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Why Virgin’s new Economy Delight fares can be excellent value for money

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A couple of weeks ago we wrote about the relaunch of Virgin Atlantic’s economy pricing.  

There are now three levels of pricing, offering different benefits.  At the bottom end you have no checked baggage and will be allocated a seat at check-in, with no guarantee that couples will be sat together.  At the top end, you have the new Economy Delight package with premium benefits.  These generally match what is offered by Delta, Virgin’s 49% shareholder:

Economy Light: Hand Baggage Only fare with seats assigned at check-in, cannot be upgraded to Upper Class or Premium Economy with miles

Economy Classic: The old Economy fare with the ability to pre-select seats and with checked luggage included, can be upgraded to Upper Class or Premium Economy with miles

Economy Delight: Extra legroom (34″ pitch), free seat selection at any time, priority check-in and priority boarding, can be upgraded to Upper Class or Premium Economy with miles

Full details are on the Virgin Atlantic website here.

Here is a slightly OTT picture of an Economy Delight seat:

Virgin Atlantic Economy Delight explained

But there’s more …..

When these fare were announced, we were not told how frequent flyer miles and tier points came into the equation.  Now we know:

Economy Light:  earns 25% of miles flown plus 25 tier points each-way

Economy Classic:  earns 50% of miles flown plus 25 tier points each-way (the Virgin website says ‘50% to 150% of miles flown’ and ’25 to 50′ tier points each way but in all my tests yesterday I was only offered a 50% miles bonus and 25 tier points)

Economy Delight:  earns 150% of miles flown plus 50 tier points each-way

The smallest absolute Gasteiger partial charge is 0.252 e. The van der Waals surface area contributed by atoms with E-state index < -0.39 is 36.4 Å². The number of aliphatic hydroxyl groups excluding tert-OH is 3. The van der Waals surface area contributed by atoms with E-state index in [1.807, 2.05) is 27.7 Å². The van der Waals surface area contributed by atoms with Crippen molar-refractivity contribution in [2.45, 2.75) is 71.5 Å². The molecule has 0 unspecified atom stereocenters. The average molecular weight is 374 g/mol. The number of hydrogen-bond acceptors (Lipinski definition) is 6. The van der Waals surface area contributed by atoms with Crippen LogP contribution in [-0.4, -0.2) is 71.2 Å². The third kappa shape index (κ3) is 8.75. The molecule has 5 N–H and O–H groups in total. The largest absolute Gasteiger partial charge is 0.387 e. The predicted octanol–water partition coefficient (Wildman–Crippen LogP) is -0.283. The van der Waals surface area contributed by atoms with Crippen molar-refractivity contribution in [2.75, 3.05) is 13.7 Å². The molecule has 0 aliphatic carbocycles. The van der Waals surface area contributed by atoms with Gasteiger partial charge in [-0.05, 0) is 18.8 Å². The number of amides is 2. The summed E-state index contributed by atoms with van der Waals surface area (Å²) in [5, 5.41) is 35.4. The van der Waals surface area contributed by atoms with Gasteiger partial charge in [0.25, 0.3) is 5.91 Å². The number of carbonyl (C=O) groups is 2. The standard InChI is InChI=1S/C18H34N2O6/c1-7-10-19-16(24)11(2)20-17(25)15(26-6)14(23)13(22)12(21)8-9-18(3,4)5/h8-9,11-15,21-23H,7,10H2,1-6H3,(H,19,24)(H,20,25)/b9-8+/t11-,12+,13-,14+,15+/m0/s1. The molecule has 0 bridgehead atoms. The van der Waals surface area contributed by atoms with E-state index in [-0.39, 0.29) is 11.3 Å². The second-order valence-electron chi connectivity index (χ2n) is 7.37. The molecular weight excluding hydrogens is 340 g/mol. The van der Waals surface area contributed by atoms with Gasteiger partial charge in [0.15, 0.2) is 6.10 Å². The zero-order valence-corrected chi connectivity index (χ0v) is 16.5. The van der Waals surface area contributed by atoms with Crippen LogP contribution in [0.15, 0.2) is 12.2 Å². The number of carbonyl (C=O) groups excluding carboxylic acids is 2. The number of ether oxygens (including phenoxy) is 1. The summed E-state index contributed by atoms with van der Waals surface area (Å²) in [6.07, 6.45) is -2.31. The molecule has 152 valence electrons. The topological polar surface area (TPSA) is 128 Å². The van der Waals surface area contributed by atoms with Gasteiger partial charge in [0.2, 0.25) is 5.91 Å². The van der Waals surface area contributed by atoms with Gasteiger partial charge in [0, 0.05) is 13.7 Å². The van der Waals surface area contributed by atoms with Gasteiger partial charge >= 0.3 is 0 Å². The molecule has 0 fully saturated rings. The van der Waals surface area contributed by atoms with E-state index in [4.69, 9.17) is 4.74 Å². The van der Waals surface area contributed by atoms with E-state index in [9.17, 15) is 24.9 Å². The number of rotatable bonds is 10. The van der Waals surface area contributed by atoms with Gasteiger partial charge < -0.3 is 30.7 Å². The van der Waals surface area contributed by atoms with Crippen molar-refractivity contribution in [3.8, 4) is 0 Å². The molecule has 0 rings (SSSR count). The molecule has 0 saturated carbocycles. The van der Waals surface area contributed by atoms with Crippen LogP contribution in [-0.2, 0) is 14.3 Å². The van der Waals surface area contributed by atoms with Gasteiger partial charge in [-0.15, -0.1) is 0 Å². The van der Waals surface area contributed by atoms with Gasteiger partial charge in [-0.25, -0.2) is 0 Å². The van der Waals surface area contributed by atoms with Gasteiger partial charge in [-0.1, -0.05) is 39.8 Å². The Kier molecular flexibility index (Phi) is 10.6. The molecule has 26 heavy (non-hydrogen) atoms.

These numbers show during the booking process when you select an Economy seat and are asked to pick between Light, Classic and Delight.

This page of the Virgin Atlantic website explains their tier point system.  You need 400 tier points in a rolling 12-month period for Silver and 1,000 tier points for Gold.

Should you pick Light or Classic?

I’m not going to spend much time looking at the price difference between Economy Light and Economy Classic.  Assuming you know whether or not you will be taking a suitcase, the key thing to know is that seat selection before check-in costs £30 each way on an Economy Light ticket.

The price gap, looking at numerous examples on numerous routes, is generally £60 return.

This means that unless you are:

  • 100% certain that you want to take your chances with whatever seats are left at check-in (it will cost £60 return if you change your mind) and
  • 100% certain that you won’t be upgrading to Upper Class or Premium Economy with miles (Light fares cannot be upgraded) and
  • 100% certain you will be fine with hand baggage (because a suitcase will cost you £90 return if added later) and
  • 100% certain that you don’t want the extra 25% ‘miles flown’ in Virgin Flying Club miles

….. Classic offers you certainty over seating and baggage and should be worth the extra unless you are very price sensitive.

Please note that the extra Virgin Flying Club miles means that most Head for Points readers should NOT be booking Economy Light.  On San Francisco, Hong Kong or flights of similar length, you would earn an extra 2,500 to 3,000 miles return which I would value at £25 – £30.  This means that the net price difference between Light and Classic is £30 – £35 return and I would definitely pay that to guarantee a good seat for 24 hours of flying time.

(Virgin’s pricing for additional baggage over your allowance can be found here.)

The only exception to this would be if you have Virgin Flying Club status.  A Silver or Gold member can select seats for free on Economy Light tickets, which means there is no logic to buying Economy Classic unless you want to upgrade or are checking a suitcase.

What is Virgin Atlantic Economy Delight

What is the premium for Economy Delight?

I have done quite a bit of digging into routes and prices.  My view is that it is a no-brainer to book Economy Delight, especially on longer routes.

A lot of people who don’t read HFP won’t work this out, but let me explain my thinking.

In general Economy Delight is priced at £100 return above Economy Classic and £160 return above Economy Light.

However – just looking at the Virgin Flying Club miles received and assuming you value them at 1p – for a long route like San Francisco the additional Flying Club miles are worth £105 over Economy Classic (150% vs 50% of miles flown) and £130 over Economy Light (150% vs 25% of miles flown).